2. A judge is allowed to ask ONE categorical question (no follow-ups) of each debater,
either during his speech or as he is being interpellated. The question and response must
fall within the time limits of the speech delivery or interpellation period.

COMPETITION COMMUNICATIONS

1. Only oral communications described in this Rules are permitted. In particular, no written
communication or exhibits may be delivered by any Team Member to any judge.

2. Written communication during the debate round shall be limited to written communication
among Team Members seated at the table. No other written communication may take
place among the debaters, spectators or Team Members not present at the table.

3. During a debate round, debaters at the podium and those seated at the table may not
operate laptop, cell phones, handheld or desktop computers or any other computing
device for any purpose.

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MARKING OF DEBATERS

1. There are four evaluation criteria: Constructive Speech or Matter (40 points),
Persuasive Skills or Manner (30 points), Interpellation (30 points).

2. The Matter mark is scored as if the speech was submitted in essay form. It has
everything to do with logic, preparation, arguments, evidence cited, jurisprudence cited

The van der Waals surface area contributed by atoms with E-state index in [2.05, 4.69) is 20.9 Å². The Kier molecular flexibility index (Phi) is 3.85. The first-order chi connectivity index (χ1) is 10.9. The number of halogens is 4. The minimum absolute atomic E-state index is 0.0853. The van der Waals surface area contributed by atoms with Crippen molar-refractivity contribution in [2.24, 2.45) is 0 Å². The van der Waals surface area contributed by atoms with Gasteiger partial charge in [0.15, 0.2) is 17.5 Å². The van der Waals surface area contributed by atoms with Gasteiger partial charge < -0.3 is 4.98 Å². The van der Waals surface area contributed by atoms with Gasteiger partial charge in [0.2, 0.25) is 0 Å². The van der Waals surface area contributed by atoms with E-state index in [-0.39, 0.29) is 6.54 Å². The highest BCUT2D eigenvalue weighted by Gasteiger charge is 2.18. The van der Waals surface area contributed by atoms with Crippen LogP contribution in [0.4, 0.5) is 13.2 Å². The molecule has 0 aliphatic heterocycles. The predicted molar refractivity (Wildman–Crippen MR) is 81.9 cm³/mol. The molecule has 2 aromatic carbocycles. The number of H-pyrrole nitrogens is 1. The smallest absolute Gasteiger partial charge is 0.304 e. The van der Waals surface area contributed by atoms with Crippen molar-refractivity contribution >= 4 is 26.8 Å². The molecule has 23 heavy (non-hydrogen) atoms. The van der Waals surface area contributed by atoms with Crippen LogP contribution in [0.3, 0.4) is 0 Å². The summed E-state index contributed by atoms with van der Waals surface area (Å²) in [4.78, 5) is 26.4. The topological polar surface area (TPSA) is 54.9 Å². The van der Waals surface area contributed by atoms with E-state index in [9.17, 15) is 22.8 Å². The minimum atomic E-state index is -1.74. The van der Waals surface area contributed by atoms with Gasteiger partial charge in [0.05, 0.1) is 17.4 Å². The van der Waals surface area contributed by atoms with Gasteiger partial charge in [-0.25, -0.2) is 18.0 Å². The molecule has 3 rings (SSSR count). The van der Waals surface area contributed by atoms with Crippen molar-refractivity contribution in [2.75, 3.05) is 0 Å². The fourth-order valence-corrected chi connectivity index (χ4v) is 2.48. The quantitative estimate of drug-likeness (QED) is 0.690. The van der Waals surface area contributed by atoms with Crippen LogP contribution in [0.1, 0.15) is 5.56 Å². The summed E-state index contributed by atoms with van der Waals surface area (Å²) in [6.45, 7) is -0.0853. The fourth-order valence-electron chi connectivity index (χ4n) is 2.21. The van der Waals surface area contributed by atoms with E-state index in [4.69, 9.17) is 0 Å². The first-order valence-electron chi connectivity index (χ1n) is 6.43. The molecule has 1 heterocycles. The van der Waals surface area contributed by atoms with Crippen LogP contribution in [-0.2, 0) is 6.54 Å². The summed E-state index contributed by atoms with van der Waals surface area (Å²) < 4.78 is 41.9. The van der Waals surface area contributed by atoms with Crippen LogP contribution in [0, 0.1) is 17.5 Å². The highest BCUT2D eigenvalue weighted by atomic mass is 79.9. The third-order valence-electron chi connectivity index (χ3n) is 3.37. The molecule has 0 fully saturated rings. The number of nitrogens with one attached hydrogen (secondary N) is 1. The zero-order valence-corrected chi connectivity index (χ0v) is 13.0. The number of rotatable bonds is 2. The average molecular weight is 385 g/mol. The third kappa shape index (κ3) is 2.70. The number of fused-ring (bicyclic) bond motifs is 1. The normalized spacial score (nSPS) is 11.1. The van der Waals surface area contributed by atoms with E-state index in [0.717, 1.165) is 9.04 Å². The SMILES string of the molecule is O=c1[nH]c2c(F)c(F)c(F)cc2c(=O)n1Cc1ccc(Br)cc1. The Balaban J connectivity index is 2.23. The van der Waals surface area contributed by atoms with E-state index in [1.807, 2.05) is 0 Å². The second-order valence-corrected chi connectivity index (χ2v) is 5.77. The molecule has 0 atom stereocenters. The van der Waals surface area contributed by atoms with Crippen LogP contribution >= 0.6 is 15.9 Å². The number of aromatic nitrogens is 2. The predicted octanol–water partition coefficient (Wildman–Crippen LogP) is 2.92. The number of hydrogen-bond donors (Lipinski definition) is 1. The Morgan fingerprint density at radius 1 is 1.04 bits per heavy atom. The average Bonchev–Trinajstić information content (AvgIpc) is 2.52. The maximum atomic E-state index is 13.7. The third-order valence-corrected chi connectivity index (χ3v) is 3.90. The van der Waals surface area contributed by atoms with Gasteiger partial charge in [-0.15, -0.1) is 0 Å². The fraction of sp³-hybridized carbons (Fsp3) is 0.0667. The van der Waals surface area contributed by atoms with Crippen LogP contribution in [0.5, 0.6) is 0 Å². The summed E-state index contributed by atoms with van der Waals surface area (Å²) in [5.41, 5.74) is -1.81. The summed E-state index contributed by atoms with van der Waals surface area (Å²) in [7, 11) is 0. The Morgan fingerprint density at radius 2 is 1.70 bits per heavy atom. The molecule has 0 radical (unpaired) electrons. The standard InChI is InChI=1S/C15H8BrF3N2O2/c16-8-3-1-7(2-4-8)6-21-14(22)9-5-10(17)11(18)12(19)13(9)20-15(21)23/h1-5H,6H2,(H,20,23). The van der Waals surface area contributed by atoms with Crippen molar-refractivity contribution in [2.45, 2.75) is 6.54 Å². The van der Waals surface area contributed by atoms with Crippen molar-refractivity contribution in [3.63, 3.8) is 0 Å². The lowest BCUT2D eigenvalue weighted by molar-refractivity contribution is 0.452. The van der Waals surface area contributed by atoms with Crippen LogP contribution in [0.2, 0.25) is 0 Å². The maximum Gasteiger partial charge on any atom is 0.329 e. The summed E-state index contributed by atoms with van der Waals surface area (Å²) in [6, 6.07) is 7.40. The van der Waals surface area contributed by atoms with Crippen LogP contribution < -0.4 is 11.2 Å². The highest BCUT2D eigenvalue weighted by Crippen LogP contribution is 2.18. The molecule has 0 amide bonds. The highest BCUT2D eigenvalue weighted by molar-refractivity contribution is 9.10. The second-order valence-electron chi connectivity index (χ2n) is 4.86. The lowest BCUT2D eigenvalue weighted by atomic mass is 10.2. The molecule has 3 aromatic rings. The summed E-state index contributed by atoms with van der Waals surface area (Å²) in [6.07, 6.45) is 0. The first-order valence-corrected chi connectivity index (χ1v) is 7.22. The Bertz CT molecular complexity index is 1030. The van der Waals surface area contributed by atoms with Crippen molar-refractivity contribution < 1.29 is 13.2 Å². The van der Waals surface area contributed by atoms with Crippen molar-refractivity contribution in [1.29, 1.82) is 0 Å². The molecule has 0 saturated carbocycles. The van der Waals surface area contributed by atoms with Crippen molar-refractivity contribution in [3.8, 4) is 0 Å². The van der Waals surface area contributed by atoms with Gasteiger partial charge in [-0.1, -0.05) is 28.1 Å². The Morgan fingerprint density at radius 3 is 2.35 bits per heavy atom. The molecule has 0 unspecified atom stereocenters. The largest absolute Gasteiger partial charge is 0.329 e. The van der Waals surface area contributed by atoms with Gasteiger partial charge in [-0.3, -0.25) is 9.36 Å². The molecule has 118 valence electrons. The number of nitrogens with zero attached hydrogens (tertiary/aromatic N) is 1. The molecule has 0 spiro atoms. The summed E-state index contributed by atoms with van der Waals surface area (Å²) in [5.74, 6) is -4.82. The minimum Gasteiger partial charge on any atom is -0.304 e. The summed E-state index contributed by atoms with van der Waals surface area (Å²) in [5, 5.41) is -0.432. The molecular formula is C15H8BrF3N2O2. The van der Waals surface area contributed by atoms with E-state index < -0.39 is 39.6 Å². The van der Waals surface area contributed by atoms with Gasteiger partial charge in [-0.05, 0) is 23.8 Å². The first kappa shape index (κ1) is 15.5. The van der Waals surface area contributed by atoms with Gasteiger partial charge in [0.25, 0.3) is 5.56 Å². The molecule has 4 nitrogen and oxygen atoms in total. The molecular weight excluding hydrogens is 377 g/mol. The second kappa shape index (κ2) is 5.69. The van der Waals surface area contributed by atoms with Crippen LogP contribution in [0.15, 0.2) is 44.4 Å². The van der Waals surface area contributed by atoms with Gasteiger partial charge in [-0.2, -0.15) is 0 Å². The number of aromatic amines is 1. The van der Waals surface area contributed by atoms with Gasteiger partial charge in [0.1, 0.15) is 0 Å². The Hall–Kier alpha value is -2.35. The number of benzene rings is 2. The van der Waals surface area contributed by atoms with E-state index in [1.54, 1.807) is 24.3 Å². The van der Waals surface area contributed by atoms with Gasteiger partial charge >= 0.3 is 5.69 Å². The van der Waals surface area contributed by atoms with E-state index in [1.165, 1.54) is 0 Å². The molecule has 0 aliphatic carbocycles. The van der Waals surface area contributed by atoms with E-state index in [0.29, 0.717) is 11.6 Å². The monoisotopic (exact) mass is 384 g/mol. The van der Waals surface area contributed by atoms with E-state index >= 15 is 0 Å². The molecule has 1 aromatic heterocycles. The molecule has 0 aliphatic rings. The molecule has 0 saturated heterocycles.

and analytic skill. It has nothing to do with the presentation.

3. Teams are required to conduct research and prepare their speeches. The formula is
ARGUMENT + EVIDENCE = PROOF. An argument without citing an evidence to
support the same is a mere assertion and does not merit any consideration.

4. As law students, the debaters are expected to use provisions of law and relevant
jurisprudence in support of their arguments. Judges should also consider the quality of
each argument and the relevance of the cited authorities.

5. MANNER: Manner or Presentation is marked out of a possible 30 points and judged


from a purely public speaking perspective: How did the debater actually deliver the
speech? Was the tone correct? The rate of speech? The pitch? The pauses? The eye
contact? The confidence? Etc.

6. Clarity and organization. Judges should listen to the debate as an average reasonable
person with an understanding of the law. The ability of the debater to convey his/her
ideas in a clear manner and with facility of expression are to be considered.

7. The use of humor, the manner of delivery, eye contact, voice, posture, and the ability of
the debater to convince an audience, are some of the elements within the purview of the
Manner criterion.

8. INTERPELLATION: This refers to the ability to cross-examine the opposing debater.


This refers to the success the debater has in clashing with the arguments of the
opposing team. Has he thoroughly understood the presented arguments and have they
responded effectively, logically and comprehensively in refutation.

9. This also includes courtesy and compliance with the rules. Judges should take note of
how a debater asks his questions, the logical sequence of these questions, and their
relevance. Debaters are advised to ask only categorical questions (i.e., those
answerable by yes or no); otherwise broad questions (i.e., how or why questions) will
elicit long explanations and sordid answers. Each debater is allowed two (2) minutes
each to conduct his/her interpellation.